News that Argentina has blocked an oil supply ship headed for the Falklands usefully reminds us of the extent of both our exclusive economic areas around the Falklands, South Georgia and the Sandwich Islands and our claim on the continental shelf. These oil-rich strata have the potential to dwarf North Sea deposits - see the comparative illustration in Desire's Prospectus.
And what's more, the EU has no share in any of it. And neither, ahem, have the Scots.
The first rig is due to go into commercial production this month, with more to follow - solely in the Falklands EEA.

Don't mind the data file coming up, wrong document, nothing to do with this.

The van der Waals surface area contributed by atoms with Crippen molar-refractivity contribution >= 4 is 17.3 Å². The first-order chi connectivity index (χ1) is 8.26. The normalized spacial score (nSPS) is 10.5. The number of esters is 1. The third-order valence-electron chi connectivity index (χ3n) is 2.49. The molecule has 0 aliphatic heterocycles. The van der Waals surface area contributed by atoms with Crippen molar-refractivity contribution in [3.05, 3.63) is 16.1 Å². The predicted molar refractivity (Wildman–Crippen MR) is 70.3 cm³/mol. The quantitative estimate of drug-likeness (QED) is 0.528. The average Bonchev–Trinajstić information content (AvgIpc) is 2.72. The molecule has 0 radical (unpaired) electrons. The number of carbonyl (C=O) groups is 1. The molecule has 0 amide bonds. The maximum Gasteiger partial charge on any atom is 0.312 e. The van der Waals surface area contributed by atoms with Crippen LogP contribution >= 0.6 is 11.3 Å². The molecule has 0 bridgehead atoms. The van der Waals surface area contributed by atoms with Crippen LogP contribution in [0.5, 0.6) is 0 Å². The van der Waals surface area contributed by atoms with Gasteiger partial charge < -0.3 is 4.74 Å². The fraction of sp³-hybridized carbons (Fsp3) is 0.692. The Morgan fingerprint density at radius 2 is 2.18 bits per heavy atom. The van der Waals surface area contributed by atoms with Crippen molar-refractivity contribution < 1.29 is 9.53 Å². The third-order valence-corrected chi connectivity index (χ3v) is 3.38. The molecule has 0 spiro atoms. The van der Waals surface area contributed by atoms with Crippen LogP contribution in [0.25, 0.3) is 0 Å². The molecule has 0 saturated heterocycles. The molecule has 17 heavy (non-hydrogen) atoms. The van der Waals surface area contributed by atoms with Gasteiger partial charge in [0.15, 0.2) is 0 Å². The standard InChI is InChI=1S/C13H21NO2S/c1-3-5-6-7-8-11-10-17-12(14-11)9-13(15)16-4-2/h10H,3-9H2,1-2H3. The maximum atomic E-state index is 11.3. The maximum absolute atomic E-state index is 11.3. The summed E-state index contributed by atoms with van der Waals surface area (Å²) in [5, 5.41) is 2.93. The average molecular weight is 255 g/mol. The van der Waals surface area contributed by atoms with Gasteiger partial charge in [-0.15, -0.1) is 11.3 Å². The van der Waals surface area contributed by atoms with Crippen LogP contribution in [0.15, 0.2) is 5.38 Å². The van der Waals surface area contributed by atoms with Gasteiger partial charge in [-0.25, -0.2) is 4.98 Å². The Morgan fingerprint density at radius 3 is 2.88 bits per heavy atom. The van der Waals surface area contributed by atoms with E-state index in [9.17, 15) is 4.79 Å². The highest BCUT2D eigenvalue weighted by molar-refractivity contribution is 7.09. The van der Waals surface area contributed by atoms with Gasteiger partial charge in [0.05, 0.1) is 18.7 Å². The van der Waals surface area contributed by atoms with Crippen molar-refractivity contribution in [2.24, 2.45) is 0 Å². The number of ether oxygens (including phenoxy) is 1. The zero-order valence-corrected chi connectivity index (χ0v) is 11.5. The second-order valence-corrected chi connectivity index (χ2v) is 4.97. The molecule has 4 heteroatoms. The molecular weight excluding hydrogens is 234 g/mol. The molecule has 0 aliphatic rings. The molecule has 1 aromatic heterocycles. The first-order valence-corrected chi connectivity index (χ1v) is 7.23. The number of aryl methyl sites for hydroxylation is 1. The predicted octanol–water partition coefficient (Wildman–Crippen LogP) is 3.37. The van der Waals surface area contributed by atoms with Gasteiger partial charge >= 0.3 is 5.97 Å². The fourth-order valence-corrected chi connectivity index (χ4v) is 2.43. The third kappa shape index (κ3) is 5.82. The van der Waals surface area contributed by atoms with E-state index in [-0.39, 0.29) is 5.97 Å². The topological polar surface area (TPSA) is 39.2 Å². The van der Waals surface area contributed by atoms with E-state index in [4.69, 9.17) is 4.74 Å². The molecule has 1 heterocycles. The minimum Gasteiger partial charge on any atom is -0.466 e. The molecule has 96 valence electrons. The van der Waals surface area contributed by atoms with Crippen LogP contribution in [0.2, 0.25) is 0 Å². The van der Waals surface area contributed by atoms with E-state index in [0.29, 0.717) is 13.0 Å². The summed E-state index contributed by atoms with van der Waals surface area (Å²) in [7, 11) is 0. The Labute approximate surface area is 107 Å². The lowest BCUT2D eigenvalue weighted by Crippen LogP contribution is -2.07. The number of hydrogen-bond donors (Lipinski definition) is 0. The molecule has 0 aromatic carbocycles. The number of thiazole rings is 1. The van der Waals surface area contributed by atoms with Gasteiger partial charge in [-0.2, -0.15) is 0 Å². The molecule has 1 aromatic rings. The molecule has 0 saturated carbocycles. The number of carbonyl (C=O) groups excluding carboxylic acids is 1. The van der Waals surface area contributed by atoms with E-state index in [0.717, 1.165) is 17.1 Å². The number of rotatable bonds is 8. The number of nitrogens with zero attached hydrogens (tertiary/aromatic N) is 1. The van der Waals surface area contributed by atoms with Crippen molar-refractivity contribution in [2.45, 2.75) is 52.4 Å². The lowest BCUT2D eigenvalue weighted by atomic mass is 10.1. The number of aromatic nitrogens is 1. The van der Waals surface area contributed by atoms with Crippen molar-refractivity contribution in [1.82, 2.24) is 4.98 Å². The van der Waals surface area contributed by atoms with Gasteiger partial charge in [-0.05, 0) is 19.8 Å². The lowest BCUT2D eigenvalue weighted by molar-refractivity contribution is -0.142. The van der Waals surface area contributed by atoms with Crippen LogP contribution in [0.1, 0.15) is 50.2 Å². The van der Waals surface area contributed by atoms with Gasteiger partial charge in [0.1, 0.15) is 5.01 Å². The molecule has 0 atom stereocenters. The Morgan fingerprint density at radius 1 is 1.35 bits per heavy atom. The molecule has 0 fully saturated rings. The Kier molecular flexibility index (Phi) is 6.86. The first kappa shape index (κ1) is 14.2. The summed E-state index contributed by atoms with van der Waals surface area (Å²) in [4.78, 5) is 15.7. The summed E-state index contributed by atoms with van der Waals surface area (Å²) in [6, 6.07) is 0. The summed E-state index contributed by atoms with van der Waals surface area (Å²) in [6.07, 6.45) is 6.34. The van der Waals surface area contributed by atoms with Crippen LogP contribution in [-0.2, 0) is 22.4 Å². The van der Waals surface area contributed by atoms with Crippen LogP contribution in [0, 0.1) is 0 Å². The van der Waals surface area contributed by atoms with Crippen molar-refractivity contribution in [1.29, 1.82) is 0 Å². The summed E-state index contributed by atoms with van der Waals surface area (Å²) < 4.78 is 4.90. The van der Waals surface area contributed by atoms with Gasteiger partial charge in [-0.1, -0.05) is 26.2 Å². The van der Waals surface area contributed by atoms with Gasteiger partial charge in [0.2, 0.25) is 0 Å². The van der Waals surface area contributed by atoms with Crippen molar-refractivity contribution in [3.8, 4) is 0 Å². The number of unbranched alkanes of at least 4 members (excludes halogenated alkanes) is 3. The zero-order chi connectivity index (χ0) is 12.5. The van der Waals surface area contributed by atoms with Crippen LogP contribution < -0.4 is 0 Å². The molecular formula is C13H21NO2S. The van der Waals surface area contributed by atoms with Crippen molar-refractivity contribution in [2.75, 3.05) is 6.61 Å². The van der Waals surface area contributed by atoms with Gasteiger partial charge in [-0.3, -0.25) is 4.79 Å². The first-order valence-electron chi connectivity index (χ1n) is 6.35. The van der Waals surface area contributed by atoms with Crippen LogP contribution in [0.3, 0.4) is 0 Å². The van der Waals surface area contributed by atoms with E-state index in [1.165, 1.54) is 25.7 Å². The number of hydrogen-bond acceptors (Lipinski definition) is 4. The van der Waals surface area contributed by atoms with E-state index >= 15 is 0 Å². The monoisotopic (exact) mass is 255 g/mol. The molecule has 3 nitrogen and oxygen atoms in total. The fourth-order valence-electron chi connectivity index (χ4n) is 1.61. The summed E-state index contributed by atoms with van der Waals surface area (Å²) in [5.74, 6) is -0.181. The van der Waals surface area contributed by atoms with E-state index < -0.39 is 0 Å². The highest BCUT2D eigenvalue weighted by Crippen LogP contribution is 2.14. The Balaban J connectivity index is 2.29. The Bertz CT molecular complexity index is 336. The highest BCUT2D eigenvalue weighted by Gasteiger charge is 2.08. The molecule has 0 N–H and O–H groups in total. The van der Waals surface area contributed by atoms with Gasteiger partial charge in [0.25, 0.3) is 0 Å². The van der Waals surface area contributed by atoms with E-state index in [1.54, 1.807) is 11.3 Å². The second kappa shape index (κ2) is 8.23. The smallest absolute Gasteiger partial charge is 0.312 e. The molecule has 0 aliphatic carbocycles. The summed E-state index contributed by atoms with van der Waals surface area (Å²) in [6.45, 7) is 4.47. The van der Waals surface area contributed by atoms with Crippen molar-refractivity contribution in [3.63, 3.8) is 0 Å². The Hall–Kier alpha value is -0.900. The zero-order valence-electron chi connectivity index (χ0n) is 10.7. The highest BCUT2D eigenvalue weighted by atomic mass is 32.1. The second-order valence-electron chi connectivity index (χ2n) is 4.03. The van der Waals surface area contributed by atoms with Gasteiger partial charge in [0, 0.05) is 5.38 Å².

These areas will need committed and visible protection for at least the next half-century, which means a blue-water Navy with the means to project power across the region. With royalties of 9%, if production reaches 1m barrels a day (about a sixth of the North Sea Oil peak) at a price of around $75/barrel this will earn the UK some $2.46bn a year - around 6% of the defence budget. At peak North Sea production levels, royalties would be nearly $15bn a year, plus Corporation tax at 26%, plus energy security ...